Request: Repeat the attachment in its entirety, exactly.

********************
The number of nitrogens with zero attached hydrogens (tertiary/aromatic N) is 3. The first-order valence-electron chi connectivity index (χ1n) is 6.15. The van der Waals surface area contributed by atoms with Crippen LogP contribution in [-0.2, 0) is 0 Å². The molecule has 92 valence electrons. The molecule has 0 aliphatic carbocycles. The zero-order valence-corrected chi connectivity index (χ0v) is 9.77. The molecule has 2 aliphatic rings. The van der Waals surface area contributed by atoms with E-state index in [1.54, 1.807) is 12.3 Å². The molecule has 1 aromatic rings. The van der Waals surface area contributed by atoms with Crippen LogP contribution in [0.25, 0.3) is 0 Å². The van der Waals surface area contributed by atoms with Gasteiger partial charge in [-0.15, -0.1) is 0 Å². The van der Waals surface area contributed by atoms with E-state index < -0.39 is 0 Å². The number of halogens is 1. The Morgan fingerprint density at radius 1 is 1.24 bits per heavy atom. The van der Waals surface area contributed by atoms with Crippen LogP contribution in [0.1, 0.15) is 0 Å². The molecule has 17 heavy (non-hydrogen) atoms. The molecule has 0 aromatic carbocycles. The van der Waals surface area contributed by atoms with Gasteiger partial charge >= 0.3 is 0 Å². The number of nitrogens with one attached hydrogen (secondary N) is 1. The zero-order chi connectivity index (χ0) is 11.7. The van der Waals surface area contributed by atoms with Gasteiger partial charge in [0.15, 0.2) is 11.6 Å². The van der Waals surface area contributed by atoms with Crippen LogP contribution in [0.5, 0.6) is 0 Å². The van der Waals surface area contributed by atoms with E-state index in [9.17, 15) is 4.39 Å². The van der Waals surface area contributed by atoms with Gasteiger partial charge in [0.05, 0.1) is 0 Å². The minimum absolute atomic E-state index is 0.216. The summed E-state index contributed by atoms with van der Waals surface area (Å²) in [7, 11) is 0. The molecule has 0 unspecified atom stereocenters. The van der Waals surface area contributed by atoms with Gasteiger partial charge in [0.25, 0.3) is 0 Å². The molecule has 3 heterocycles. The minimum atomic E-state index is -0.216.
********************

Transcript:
The number of nitrogens with zero attached hydrogens (tertiary/aromatic N) is 3. The first-order valence-electron chi connectivity index (χ1n) is 6.15. The van der Waals surface area contributed by atoms with Crippen LogP contribution in [-0.2, 0) is 0 Å². The molecule has 92 valence electrons. The molecule has 0 aliphatic carbocycles. The zero-order valence-corrected chi connectivity index (χ0v) is 9.77. The molecule has 2 aliphatic rings. The van der Waals surface area contributed by atoms with E-state index in [1.54, 1.807) is 12.3 Å². The molecule has 1 aromatic rings. The van der Waals surface area contributed by atoms with Crippen LogP contribution in [0.25, 0.3) is 0 Å². The van der Waals surface area contributed by atoms with Gasteiger partial charge in [-0.15, -0.1) is 0 Å². The van der Waals surface area contributed by atoms with E-state index < -0.39 is 0 Å². The number of halogens is 1. The Morgan fingerprint density at radius 1 is 1.24 bits per heavy atom. The van der Waals surface area contributed by atoms with Crippen LogP contribution in [0.1, 0.15) is 0 Å². The molecule has 17 heavy (non-hydrogen) atoms. The molecule has 0 aromatic carbocycles. The van der Waals surface area contributed by atoms with Gasteiger partial charge >= 0.3 is 0 Å². The number of nitrogens with one attached hydrogen (secondary N) is 1. The zero-order chi connectivity index (χ0) is 11.7. The van der Waals surface area contributed by atoms with Gasteiger partial charge in [0.15, 0.2) is 11.6 Å². The van der Waals surface area contributed by atoms with Crippen LogP contribution in [0.5, 0.6) is 0 Å². The van der Waals surface area contributed by atoms with E-state index in [9.17, 15) is 4.39 Å². The van der Waals surface area contributed by atoms with Gasteiger partial charge in [0.05, 0.1) is 0 Å². The minimum absolute atomic E-state index is 0.216. The summed E-state index contributed by atoms with van der Waals surface area (Å²) in [7, 11) is 0. The molecule has 0 unspecified atom stereocenters. The van der Waals surface area contributed by atoms with Gasteiger partial charge in [0.25, 0.3) is 0 Å². The molecule has 3 heterocycles. The minimum atomic E-state index is -0.216.